A durable financial power of attorney is a legal document in which you name somebody to make decisions about your financial affairs in the event that you become incapacitated.
Maryland courts recognize and enforce all properly executed powers of attorney.
But Maryland has a statutory financial power of attorney that has a number of practical advantages. For starters most banks and other third parties are familiar with the statutory power of attorney, and, so, more likely to honor it timely and with less difficulty.
What’s more, Maryland’s statutory financial power of attorney is easy to read, there’s not a lot of legalese to it. And it’s flexible: it includes a blank “special instructions” section. And what you can do is use the statutory form as a starting point, and, then, in the special instructions section add additional helpful wording. For example you might include instructions that authorize the POA to conduct financial planning (including Medicaid planning) for nursing homes and other long-term care, and establish trusts (including special needs trusts) for the benefit of disabled persons.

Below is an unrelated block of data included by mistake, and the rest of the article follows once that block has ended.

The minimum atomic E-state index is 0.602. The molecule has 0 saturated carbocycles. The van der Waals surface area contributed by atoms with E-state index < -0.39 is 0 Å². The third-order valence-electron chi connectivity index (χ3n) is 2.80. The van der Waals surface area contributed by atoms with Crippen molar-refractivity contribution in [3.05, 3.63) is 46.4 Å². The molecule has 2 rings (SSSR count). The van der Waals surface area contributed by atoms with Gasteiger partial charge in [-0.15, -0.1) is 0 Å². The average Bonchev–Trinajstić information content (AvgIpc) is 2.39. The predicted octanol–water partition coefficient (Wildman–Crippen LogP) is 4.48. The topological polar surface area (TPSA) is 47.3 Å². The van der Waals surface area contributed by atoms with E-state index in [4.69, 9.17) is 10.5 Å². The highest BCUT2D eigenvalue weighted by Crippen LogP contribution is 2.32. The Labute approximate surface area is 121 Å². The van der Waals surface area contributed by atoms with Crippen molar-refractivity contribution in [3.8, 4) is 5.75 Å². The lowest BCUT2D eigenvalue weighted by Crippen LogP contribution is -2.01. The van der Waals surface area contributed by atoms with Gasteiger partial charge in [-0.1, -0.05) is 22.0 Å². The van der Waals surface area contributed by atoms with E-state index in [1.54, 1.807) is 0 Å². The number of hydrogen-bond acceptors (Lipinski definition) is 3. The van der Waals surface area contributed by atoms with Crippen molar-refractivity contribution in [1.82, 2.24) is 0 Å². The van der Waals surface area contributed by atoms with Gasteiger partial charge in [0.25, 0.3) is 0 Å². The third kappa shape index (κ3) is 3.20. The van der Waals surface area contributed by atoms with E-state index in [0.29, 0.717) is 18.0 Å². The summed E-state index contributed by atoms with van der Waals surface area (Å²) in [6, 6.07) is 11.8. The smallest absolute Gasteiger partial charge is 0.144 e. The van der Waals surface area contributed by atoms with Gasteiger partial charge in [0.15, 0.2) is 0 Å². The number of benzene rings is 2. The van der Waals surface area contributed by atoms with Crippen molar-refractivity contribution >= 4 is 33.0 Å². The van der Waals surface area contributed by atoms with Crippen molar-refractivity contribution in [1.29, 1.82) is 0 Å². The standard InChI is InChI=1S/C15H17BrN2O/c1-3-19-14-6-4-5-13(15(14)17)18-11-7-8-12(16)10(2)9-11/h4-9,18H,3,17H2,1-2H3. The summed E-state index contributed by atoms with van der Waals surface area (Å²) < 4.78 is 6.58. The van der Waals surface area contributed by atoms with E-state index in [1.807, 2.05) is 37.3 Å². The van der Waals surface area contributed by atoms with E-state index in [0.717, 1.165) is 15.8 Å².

A lawyer definitely should draft your financial power of attorney to make sure that it is worded in a way that most appropriately addresses your needs and goals.
The Law Office of Henry Nash is knowledgeable about powers of attorney. If you have any questions or concerns about durable financial powers of attorney and want to discuss with an experienced elder law, disability law, and estates & trusts lawyer, please feel free to contact us. We are located in Rockville and serve clients throughout Montgomery County and elsewhere in Maryland.
See our articles about power of attorney.